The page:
With its epic proportions, The Passion of the Christ has been a lightning rod, attracting the energies of those with political and social overtones as well as those inspired by it.
Controversy swirls around Mel Gibson's intentions, and the graphic violence depicting Christ's final day as never portrayed before.
The violence here is sadistic and overdone, but dramatized facts described in the New Testament. Just because it is in the Bible does not make it holy.
The main controversy involves a two millennium-old argument about who killed Jesus. The movie at its core does not intend to answer this question, but the methods used and the portrayal of Caiphas fuel the fires of anti-Semitism and the thesis that the Jews killed Christ.
Medical Facts of Christ's Death
There are no oncologic points to this movie, but the medical facts of Christ's death and how it was accomplished make an excuse to write this review and deal also with the theological and political spinning that turned the film into a blockbuster that is now worthy of consideration as a work of art.
Hematologically speaking, there is more blood in this movie than in the average blood bank. Perhaps we should measure the hemoglobin on each frame of the film.
The loss of blood clearly would have weakened a mere mortal, but the pitiful figure played reverently and sympathetically by Jim Caviezel could not have had the strength to carry the cross. Maybe his performance was enhanced by Epogen or Procrit.
The facts of crucifixion historically and forensically have been probed—death occurred from cardiopulmonary failure, in this case exacerbated and accelerated by blood loss. The movie, and most crucifixes, makes the improbable assertion that the nails were hammered through the metacarpals in the palms of Jesus' hands. The shearing forces and weight of an average human make this an improbable engineering feat. The more likely position strikes the spike through the space proximal to the carpal bones between the ulnae and radii.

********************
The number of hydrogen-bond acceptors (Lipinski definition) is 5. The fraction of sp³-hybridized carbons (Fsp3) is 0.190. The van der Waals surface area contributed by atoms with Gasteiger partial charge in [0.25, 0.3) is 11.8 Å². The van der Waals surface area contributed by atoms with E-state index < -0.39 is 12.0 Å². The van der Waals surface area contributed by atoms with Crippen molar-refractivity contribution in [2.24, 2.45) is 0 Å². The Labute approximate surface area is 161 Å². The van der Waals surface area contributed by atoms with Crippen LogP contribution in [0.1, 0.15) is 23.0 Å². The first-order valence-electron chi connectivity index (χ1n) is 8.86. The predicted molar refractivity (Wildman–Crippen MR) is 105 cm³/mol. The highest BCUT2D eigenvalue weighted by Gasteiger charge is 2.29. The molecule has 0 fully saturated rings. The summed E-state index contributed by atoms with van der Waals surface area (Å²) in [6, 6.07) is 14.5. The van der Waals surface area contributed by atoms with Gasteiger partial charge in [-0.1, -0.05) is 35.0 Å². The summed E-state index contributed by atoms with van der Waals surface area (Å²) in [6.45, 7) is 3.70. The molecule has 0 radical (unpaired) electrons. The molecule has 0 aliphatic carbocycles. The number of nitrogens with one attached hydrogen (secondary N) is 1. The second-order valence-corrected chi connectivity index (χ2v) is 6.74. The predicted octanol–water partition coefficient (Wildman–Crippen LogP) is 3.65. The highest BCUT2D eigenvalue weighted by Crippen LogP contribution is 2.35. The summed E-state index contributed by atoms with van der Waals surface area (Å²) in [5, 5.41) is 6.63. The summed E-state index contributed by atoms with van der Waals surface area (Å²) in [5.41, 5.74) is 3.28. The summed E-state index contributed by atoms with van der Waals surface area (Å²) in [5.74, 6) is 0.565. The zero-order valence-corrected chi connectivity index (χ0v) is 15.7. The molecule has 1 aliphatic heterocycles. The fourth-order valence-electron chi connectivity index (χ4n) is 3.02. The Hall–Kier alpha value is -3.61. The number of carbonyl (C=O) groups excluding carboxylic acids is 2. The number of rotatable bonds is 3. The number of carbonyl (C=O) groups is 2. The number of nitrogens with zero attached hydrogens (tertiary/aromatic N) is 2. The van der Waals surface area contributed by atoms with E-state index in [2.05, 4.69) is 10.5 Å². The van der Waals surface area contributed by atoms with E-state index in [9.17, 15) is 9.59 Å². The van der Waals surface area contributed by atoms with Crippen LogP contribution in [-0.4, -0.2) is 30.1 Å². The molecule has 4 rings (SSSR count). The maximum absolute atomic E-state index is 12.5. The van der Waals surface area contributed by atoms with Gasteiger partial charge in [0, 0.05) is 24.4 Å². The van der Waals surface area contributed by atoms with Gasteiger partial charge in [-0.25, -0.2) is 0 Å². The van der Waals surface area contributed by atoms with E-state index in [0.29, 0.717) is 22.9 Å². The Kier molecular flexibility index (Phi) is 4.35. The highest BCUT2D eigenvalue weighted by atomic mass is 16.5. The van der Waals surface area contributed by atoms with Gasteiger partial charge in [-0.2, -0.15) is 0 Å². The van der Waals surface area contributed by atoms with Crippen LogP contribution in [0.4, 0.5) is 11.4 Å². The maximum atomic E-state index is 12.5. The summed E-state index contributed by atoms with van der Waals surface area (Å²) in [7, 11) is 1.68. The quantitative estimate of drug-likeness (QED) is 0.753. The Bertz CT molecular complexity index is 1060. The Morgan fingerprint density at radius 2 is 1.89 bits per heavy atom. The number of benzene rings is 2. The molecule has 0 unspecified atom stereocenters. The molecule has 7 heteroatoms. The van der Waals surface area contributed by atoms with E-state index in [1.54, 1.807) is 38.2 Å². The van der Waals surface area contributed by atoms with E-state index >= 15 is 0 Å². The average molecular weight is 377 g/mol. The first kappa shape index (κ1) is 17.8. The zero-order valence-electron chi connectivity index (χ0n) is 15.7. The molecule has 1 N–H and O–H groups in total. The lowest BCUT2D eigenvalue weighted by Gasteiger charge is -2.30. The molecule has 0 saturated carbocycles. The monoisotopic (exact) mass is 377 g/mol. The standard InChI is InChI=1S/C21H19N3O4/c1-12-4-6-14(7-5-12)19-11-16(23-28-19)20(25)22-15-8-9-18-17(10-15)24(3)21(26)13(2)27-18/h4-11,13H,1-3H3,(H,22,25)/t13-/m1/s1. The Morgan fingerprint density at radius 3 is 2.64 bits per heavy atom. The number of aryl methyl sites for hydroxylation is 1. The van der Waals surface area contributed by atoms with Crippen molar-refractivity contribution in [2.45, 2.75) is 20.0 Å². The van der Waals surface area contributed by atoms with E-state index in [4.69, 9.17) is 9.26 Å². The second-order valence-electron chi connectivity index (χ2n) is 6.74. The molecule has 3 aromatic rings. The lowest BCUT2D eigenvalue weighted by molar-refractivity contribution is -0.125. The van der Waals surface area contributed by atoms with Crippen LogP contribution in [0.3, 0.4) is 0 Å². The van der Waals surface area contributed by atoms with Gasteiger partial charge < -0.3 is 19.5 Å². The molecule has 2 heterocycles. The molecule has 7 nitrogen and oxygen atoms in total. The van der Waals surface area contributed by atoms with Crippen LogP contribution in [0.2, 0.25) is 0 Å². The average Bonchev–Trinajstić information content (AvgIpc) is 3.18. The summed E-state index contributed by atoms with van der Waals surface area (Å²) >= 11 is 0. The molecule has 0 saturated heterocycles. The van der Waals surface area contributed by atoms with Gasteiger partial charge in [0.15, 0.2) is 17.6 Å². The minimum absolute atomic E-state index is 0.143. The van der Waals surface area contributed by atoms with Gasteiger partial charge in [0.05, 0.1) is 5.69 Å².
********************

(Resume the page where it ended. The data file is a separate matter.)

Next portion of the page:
Not only are these bones in Latin, the Roman characters speak street Latin, somewhat more gruff and guttural than the Latin some remember fondly from the Tridentine Mass said in Roman Catholic Churches until the Second Vatican Council determined that the language of the people should be used, and the Last Supper commemoration should be done as a table with the celebrant of the Mass facing the congregation rather than with back turned, intoning in a language no longer understood or spoken by anyone.
The remainder is in Aramaic, a language still spoken in parts of Syria, where the early Church flourished in the centuries after Christ's death.
But the linguistic care that Mel Gibson and Benedict Fitzgerald took in their writing requires subtitles. To Christians, Christ's death atoned for “the sins of all men” (and women), and is essential for faith.
The murder of Jesus Christ factually was committed by the state—Rome—carried out by sadistic centurions of occupying Rome. Jesus represented a threat to peace and order in occupied Palestine for Rome and threatened the Jewish leadership and mainstream beliefs as well.
Pilate had a public relations problem, and an impending insurgency of the Jews, if he mismanaged this case. The movie deftly deals with his plight and attempt to follow the Biblical passages describing Jesus' capture, torture, and march of death to Golgotha.
The phrase from the Gospel of Matthew: “Let (H)is blood be on us, and on our children.” was not heard in the movie, purportedly expunged in the final editing.
Nor was the exculpatory phrase found in the Gospel of St. John where Caiphas uttered, “It is better that one man die that an entire nation be saved.”